I was sat in the garden over the weekend looking up at the cloudless blue sky and noticed what looked like a bright star moving steadily across the sky. My first thought was that I had spotted the International Space Station (ISS), which has been making a number of passes over Australia in recent weeks (have a look a Canadian astronaut Chris Hadfield’s twitter feed).
But closer inspection (with hastily grabbed binoculars) revealed that the object was in fact a group of four balloons floating to obscurity, probably with an ex-owner howling on the ground a few miles from me.
There’s going to be a few more balloons in the space above our heads in the near future, with NASA announcing last week that it had commissioned a new “expandable” space module from Bigelow Aerospace. It’s an exciting venture that will attach to the ISS and be tested by the astronauts on board as early as 2014.
The use of inflatables in space is not a particularly new concept. Massive weather balloons that float to the edge of space are easy to pilot; even a chicken can fly one. And the plans for an expandable space module have been on the agenda for quite a while – in fact the original designs for the ISS incorporated one until it soared over budget.
It’s a stupendously good idea, given that every gram you send into space costs thousands. The more space you can pressurise for less money brings the ideas of inter-planetary travel and even habitats on Mars a step closer.
But in space there is nothing to slow you down, and the most microscopic of dust particles can become bullet-like in their impact on a structure. Any blow-up module needs to be strong enough to withstand this, almost constant, bombardment.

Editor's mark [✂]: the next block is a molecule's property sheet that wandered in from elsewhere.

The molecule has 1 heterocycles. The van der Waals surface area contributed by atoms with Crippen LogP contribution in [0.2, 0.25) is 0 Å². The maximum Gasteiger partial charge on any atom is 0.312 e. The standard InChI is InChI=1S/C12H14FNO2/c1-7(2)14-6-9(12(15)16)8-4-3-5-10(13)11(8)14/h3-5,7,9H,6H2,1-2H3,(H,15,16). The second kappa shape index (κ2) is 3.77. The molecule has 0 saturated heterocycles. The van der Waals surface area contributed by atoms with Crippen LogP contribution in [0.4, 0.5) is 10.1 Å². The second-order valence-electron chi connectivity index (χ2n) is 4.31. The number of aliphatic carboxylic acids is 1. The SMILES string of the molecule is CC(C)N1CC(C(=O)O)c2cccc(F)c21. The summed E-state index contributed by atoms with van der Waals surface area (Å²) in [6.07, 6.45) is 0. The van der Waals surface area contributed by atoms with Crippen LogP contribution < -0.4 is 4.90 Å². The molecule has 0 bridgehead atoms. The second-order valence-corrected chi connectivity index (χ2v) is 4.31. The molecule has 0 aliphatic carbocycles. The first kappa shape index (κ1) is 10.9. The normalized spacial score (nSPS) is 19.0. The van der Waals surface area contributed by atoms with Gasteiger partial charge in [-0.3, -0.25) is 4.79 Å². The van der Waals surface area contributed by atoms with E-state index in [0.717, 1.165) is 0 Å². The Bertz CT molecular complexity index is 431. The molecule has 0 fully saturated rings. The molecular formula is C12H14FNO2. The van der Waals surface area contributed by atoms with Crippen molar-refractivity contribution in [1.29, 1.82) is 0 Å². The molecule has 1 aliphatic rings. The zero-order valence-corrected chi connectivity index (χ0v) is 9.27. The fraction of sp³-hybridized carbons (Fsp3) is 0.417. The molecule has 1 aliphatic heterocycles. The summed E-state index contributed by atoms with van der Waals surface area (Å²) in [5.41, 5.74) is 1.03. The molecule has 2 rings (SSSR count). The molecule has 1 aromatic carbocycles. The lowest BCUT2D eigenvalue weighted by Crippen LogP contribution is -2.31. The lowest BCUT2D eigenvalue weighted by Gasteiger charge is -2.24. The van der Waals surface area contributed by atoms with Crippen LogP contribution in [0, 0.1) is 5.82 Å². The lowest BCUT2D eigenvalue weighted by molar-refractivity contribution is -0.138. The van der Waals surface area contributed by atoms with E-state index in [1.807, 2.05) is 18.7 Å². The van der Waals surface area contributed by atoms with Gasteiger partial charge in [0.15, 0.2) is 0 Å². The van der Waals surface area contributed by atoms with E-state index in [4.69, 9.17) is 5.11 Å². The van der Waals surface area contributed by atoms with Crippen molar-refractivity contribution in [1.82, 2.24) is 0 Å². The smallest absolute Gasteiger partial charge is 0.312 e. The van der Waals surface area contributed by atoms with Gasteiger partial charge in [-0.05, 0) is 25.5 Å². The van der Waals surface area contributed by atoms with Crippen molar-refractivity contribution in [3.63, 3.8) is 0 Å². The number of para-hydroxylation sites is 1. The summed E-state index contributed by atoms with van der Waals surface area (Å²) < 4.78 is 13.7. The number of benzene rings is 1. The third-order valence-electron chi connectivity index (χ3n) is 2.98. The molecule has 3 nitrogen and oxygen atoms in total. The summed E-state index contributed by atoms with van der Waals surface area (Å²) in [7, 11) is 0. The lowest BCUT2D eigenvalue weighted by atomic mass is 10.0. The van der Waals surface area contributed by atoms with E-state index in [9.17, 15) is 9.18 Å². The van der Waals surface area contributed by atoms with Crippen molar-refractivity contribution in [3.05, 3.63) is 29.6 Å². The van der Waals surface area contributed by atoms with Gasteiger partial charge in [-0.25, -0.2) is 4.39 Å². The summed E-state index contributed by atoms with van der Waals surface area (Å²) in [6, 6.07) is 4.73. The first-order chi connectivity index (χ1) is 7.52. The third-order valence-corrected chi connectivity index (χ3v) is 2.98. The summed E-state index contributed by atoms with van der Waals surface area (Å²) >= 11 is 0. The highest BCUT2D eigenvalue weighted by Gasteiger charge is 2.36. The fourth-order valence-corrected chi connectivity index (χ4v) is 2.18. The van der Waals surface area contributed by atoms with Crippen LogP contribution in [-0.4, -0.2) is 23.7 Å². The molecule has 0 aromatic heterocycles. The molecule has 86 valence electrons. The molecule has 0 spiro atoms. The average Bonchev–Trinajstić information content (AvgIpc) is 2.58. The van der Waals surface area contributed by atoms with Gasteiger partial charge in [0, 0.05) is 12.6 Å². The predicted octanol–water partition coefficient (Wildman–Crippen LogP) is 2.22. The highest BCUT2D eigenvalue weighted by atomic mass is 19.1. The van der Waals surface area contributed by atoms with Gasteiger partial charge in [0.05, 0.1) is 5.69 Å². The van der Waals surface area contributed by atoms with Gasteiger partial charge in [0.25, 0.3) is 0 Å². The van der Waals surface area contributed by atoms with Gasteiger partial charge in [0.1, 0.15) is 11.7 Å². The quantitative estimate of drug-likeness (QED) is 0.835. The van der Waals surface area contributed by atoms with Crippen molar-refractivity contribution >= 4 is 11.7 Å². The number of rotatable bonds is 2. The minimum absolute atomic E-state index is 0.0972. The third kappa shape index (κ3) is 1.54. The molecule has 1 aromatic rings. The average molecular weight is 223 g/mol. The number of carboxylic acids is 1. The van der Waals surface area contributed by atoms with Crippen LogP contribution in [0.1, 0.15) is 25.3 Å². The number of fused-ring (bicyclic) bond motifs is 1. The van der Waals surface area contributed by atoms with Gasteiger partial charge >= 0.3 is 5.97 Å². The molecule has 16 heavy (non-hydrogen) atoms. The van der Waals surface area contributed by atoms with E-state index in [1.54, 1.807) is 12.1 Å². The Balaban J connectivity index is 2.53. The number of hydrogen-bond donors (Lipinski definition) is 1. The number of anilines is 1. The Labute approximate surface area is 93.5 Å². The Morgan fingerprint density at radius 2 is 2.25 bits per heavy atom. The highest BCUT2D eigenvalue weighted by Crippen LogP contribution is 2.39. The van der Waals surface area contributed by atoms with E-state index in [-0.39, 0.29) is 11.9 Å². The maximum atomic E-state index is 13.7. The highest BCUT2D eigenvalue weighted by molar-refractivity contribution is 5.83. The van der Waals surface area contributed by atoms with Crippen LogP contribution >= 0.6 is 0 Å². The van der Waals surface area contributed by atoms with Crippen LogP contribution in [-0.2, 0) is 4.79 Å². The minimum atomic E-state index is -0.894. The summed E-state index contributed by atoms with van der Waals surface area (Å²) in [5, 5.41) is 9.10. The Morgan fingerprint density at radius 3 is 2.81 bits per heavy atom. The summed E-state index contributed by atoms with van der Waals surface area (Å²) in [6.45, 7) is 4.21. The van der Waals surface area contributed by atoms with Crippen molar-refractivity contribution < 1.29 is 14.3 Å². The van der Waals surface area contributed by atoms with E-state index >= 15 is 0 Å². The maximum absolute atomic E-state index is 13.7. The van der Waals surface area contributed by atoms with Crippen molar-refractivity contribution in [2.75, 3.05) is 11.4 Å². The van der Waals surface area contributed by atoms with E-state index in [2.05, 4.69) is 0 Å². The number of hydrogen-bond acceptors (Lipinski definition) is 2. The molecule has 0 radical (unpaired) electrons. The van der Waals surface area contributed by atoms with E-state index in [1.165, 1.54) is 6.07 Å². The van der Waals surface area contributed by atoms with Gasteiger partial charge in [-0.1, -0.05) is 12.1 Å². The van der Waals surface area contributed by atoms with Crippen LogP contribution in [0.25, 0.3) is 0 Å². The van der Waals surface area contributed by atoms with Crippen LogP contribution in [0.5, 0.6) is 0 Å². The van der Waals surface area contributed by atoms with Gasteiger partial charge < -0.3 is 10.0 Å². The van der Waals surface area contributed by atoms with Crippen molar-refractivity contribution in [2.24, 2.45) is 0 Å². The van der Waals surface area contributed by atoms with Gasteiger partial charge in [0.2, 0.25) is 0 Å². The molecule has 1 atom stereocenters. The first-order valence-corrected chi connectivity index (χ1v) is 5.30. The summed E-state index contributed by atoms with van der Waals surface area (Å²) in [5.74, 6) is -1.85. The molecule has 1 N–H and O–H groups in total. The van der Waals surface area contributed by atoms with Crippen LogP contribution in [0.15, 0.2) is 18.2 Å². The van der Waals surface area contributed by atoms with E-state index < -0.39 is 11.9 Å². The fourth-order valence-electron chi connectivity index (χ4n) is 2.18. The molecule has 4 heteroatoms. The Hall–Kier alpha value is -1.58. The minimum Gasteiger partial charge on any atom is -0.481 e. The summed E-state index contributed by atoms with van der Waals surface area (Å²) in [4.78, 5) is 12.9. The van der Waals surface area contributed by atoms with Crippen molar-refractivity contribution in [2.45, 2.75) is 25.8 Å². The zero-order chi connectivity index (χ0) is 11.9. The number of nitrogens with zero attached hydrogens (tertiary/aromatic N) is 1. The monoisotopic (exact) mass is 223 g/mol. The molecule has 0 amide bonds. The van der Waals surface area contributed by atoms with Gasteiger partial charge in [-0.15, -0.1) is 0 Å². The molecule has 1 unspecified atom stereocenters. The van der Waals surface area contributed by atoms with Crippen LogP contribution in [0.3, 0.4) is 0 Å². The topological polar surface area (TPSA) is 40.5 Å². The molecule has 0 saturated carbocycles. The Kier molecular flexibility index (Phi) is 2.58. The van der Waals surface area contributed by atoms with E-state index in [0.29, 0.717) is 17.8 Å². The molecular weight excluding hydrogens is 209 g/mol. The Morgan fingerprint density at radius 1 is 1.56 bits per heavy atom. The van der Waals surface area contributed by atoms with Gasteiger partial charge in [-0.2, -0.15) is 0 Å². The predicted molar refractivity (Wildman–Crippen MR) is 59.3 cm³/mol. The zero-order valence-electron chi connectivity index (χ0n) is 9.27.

Creating a material that is both strong and light has been a grand challenge for scientists. Metals have been a staple in this search, with clever control of the microstructure producing some pretty amazing results. From the jet-engine alloys that get stronger with temperature to the memory metals, the understanding of their microscopic properties has been key to unlocking these properties.
But metals are still too heavy, and are not flexible enough to make up most of the strength of the new space module’s skin. The plan is instead to have a number of layers, 6 inches thick, with the chief strength coming from a polymer material.
Similar to the material used in bullet-proof vests it’s hoped that the combination of layers will, once expanded, be like concrete in their strength. These (heavily patented) polymer materials also have an added bonus in that they provide better radiation protection for the astronauts, in that they avoid the secondary scattering that the current (metal based) space station induces.
2012 was the year that commercial space developments became a reality. The flight of the Dragon X spacecraft delivering to the ISS and now the news of Bigelow Aerospace’s “expansion” into the sector shows that private investment in space is fast becoming real and tangible.
I know I’ve expressed squeamishness before at the idea of private companies mining asteroids, but I’m rapidly coming around to these new developments in commercial space travel. If they need anyone to test the expandable spacecraft I’d be the first to put my hand up.